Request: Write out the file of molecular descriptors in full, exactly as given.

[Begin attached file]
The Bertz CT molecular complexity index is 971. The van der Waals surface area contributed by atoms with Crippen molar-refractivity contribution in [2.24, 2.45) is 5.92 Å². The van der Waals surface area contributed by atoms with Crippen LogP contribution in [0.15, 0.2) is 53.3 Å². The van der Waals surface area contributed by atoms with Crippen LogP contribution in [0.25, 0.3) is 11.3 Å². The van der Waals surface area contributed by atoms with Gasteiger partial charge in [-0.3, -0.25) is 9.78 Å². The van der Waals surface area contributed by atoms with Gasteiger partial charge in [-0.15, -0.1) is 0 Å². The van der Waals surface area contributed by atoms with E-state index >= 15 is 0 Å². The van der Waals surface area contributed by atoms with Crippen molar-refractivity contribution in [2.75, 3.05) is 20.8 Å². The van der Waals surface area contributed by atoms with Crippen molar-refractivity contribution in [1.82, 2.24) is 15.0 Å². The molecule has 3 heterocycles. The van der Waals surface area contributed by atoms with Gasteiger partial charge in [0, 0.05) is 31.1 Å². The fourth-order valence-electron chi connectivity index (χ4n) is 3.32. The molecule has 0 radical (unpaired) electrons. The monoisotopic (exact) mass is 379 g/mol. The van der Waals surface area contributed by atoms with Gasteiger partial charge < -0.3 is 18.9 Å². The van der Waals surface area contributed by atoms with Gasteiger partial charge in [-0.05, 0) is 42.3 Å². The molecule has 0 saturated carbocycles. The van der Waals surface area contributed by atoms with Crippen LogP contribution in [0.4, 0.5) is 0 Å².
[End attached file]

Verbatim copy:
The Bertz CT molecular complexity index is 971. The van der Waals surface area contributed by atoms with Crippen molar-refractivity contribution in [2.24, 2.45) is 5.92 Å². The van der Waals surface area contributed by atoms with Crippen LogP contribution in [0.15, 0.2) is 53.3 Å². The van der Waals surface area contributed by atoms with Crippen LogP contribution in [0.25, 0.3) is 11.3 Å². The van der Waals surface area contributed by atoms with Gasteiger partial charge in [-0.3, -0.25) is 9.78 Å². The van der Waals surface area contributed by atoms with Gasteiger partial charge in [-0.15, -0.1) is 0 Å². The van der Waals surface area contributed by atoms with E-state index >= 15 is 0 Å². The van der Waals surface area contributed by atoms with Crippen molar-refractivity contribution in [2.75, 3.05) is 20.8 Å². The van der Waals surface area contributed by atoms with Crippen molar-refractivity contribution in [1.82, 2.24) is 15.0 Å². The molecule has 3 heterocycles. The van der Waals surface area contributed by atoms with Gasteiger partial charge in [0, 0.05) is 31.1 Å². The fourth-order valence-electron chi connectivity index (χ4n) is 3.32. The molecule has 0 radical (unpaired) electrons. The monoisotopic (exact) mass is 379 g/mol. The van der Waals surface area contributed by atoms with Gasteiger partial charge < -0.3 is 18.9 Å². The van der Waals surface area contributed by atoms with Gasteiger partial charge in [-0.05, 0) is 42.3 Å². The molecule has 0 saturated carbocycles. The van der Waals surface area contributed by atoms with Crippen LogP contribution in [0.4, 0.5) is 0 Å².